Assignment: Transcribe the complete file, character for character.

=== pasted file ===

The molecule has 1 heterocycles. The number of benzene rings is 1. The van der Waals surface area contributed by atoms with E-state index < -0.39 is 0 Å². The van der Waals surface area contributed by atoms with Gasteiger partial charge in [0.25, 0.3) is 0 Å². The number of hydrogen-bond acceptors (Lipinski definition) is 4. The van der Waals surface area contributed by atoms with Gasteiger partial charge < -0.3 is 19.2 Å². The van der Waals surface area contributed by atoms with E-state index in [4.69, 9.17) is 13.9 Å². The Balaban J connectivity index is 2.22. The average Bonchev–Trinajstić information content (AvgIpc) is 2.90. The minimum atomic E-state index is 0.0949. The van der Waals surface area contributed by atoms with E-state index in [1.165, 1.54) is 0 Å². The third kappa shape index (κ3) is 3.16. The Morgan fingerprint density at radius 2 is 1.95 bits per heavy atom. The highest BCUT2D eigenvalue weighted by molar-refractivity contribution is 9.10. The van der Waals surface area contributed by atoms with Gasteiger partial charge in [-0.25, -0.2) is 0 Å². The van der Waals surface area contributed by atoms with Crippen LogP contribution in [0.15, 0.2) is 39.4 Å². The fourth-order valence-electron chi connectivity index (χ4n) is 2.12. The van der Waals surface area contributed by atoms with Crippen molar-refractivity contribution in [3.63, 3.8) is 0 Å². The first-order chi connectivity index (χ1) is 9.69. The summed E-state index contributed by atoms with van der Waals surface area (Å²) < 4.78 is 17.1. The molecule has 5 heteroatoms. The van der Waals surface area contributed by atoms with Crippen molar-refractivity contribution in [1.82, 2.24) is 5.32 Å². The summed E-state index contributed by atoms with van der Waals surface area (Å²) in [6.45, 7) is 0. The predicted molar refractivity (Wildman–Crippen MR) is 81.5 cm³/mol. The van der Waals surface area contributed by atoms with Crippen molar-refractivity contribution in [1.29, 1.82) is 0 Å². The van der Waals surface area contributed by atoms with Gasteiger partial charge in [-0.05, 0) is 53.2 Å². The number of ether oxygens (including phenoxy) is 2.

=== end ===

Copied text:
The molecule has 1 heterocycles. The number of benzene rings is 1. The van der Waals surface area contributed by atoms with E-state index < -0.39 is 0 Å². The van der Waals surface area contributed by atoms with Gasteiger partial charge in [0.25, 0.3) is 0 Å². The number of hydrogen-bond acceptors (Lipinski definition) is 4. The van der Waals surface area contributed by atoms with Gasteiger partial charge < -0.3 is 19.2 Å². The van der Waals surface area contributed by atoms with E-state index in [4.69, 9.17) is 13.9 Å². The Balaban J connectivity index is 2.22. The average Bonchev–Trinajstić information content (AvgIpc) is 2.90. The minimum atomic E-state index is 0.0949. The van der Waals surface area contributed by atoms with E-state index in [1.165, 1.54) is 0 Å². The third kappa shape index (κ3) is 3.16. The Morgan fingerprint density at radius 2 is 1.95 bits per heavy atom. The highest BCUT2D eigenvalue weighted by molar-refractivity contribution is 9.10. The van der Waals surface area contributed by atoms with Gasteiger partial charge in [-0.25, -0.2) is 0 Å². The van der Waals surface area contributed by atoms with Crippen LogP contribution in [0.15, 0.2) is 39.4 Å². The fourth-order valence-electron chi connectivity index (χ4n) is 2.12. The van der Waals surface area contributed by atoms with Crippen molar-refractivity contribution in [3.63, 3.8) is 0 Å². The first-order chi connectivity index (χ1) is 9.69. The summed E-state index contributed by atoms with van der Waals surface area (Å²) < 4.78 is 17.1. The molecule has 5 heteroatoms. The van der Waals surface area contributed by atoms with Crippen molar-refractivity contribution in [1.82, 2.24) is 5.32 Å². The summed E-state index contributed by atoms with van der Waals surface area (Å²) in [6.45, 7) is 0. The predicted molar refractivity (Wildman–Crippen MR) is 81.5 cm³/mol. The van der Waals surface area contributed by atoms with Crippen molar-refractivity contribution in [1.29, 1.82) is 0 Å². The van der Waals surface area contributed by atoms with Gasteiger partial charge in [-0.05, 0) is 53.2 Å². The number of ether oxygens (including phenoxy) is 2.